By Keri Adams
Utah legislators are considering a 5 cent increase in Utah”s state gasoline tax.
Revenue from the motor fuel tax is used to maintain roads in Utah. All state gas taxes must, in accordance with the Utah State Constitution, be spent on highways.
Utah”s combined motor fuel tax rate is the 18th highest in the country, at 42.9 cents per gallon. This includes 24.5 cents in state tax and 18.4 cents in federal tax, according to the American Petroleum Institute.
If the increase is approved, Utah”s gasoline tax would be the ninth highest in the nation.
Utah Department of Transportation spokesman Tom Hudachko said every cent increase in the gas tax brings $13 million in revenue, with about $10 million going to the state transportation fund and the rest going to the cities.
Michael Waddoups, Senate majority leader, said the Senate is progressing towards an increase, but it won”t happen this year.
“Our road needs are overwhelming and the gas tax is not adjusted for inflation,” Waddoups said.
Although automobile mileage is increasing, revenues are still decreasing.
John Valentine, Senate majority whip, said raising the gas tax right now would not be the best solution.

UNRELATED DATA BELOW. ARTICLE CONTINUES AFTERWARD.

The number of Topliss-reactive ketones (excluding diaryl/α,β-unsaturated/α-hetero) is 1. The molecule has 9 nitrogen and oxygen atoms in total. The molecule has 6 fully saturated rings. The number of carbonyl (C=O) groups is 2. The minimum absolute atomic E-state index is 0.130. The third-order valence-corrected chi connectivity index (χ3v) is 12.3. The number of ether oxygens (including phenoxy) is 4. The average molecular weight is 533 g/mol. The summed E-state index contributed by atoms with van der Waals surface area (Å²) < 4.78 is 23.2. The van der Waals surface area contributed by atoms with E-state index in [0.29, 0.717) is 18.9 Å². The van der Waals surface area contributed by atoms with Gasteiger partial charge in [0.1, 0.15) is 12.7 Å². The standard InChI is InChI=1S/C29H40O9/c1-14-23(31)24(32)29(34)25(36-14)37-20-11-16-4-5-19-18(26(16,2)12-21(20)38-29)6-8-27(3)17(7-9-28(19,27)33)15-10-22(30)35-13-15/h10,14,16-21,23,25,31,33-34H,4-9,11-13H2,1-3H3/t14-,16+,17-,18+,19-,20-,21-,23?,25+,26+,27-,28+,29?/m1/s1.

“I do not support a gas tax increase at this time,” Valentine said. “The Utah economy is just coming back from a major downturn. To kill the recovery when it is just starting does not make any sense.”
Dan Johnson, manager of Public Affairs for Chevron Corporation, said Chevron is neutral on this issue as long as any increase in the tax is devoted to improving roads and other transportation needs.
An increase in the gas tax will not affect BYU because as an educational institution, it is exempt from paying a gas tax, said Scott Sherwood, BYU director of Transportation Vehicles.
Brittany Brown, a Provo resident who works in West Valley City and goes to school in Salt Lake City, has concerns about raising the state tax on motor fuel.
“I do way too much traveling in the week,” Brown said. “I would be very upset if we raised the gas prices.”